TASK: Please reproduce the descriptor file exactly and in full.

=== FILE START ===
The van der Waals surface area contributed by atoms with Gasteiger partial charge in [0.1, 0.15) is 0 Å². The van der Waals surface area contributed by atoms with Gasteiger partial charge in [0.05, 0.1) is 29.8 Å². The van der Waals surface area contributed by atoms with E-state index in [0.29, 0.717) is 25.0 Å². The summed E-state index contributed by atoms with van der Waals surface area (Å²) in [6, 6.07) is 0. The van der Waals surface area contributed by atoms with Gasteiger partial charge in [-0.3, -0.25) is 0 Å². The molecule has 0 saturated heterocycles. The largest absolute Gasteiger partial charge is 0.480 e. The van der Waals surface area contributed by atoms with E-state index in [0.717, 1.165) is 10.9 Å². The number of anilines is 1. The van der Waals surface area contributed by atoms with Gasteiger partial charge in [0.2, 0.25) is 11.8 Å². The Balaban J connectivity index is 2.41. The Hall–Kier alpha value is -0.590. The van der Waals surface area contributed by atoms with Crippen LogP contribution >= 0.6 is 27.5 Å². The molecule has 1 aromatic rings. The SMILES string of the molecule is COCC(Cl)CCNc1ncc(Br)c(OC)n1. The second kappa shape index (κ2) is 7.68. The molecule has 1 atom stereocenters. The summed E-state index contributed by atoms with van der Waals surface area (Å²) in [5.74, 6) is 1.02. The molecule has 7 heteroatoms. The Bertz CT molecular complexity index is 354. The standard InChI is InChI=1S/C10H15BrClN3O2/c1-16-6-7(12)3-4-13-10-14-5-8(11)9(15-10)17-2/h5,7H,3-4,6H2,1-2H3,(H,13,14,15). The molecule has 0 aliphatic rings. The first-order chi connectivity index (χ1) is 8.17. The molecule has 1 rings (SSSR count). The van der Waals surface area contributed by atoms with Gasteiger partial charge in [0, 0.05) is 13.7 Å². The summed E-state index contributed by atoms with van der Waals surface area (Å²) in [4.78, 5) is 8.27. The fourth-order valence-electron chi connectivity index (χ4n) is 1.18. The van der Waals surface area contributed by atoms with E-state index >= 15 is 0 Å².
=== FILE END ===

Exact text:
The van der Waals surface area contributed by atoms with Gasteiger partial charge in [0.1, 0.15) is 0 Å². The van der Waals surface area contributed by atoms with Gasteiger partial charge in [0.05, 0.1) is 29.8 Å². The van der Waals surface area contributed by atoms with E-state index in [0.29, 0.717) is 25.0 Å². The summed E-state index contributed by atoms with van der Waals surface area (Å²) in [6, 6.07) is 0. The van der Waals surface area contributed by atoms with Gasteiger partial charge in [-0.3, -0.25) is 0 Å². The molecule has 0 saturated heterocycles. The largest absolute Gasteiger partial charge is 0.480 e. The van der Waals surface area contributed by atoms with E-state index in [0.717, 1.165) is 10.9 Å². The number of anilines is 1. The van der Waals surface area contributed by atoms with Gasteiger partial charge in [0.2, 0.25) is 11.8 Å². The Balaban J connectivity index is 2.41. The Hall–Kier alpha value is -0.590. The van der Waals surface area contributed by atoms with Crippen LogP contribution >= 0.6 is 27.5 Å². The molecule has 1 aromatic rings. The SMILES string of the molecule is COCC(Cl)CCNc1ncc(Br)c(OC)n1. The second kappa shape index (κ2) is 7.68. The molecule has 1 atom stereocenters. The summed E-state index contributed by atoms with van der Waals surface area (Å²) in [5.74, 6) is 1.02. The molecule has 7 heteroatoms. The Bertz CT molecular complexity index is 354. The standard InChI is InChI=1S/C10H15BrClN3O2/c1-16-6-7(12)3-4-13-10-14-5-8(11)9(15-10)17-2/h5,7H,3-4,6H2,1-2H3,(H,13,14,15). The molecule has 0 aliphatic rings. The first-order chi connectivity index (χ1) is 8.17. The molecule has 1 rings (SSSR count). The van der Waals surface area contributed by atoms with Gasteiger partial charge in [0, 0.05) is 13.7 Å². The summed E-state index contributed by atoms with van der Waals surface area (Å²) in [4.78, 5) is 8.27. The fourth-order valence-electron chi connectivity index (χ4n) is 1.18. The van der Waals surface area contributed by atoms with E-state index >= 15 is 0 Å².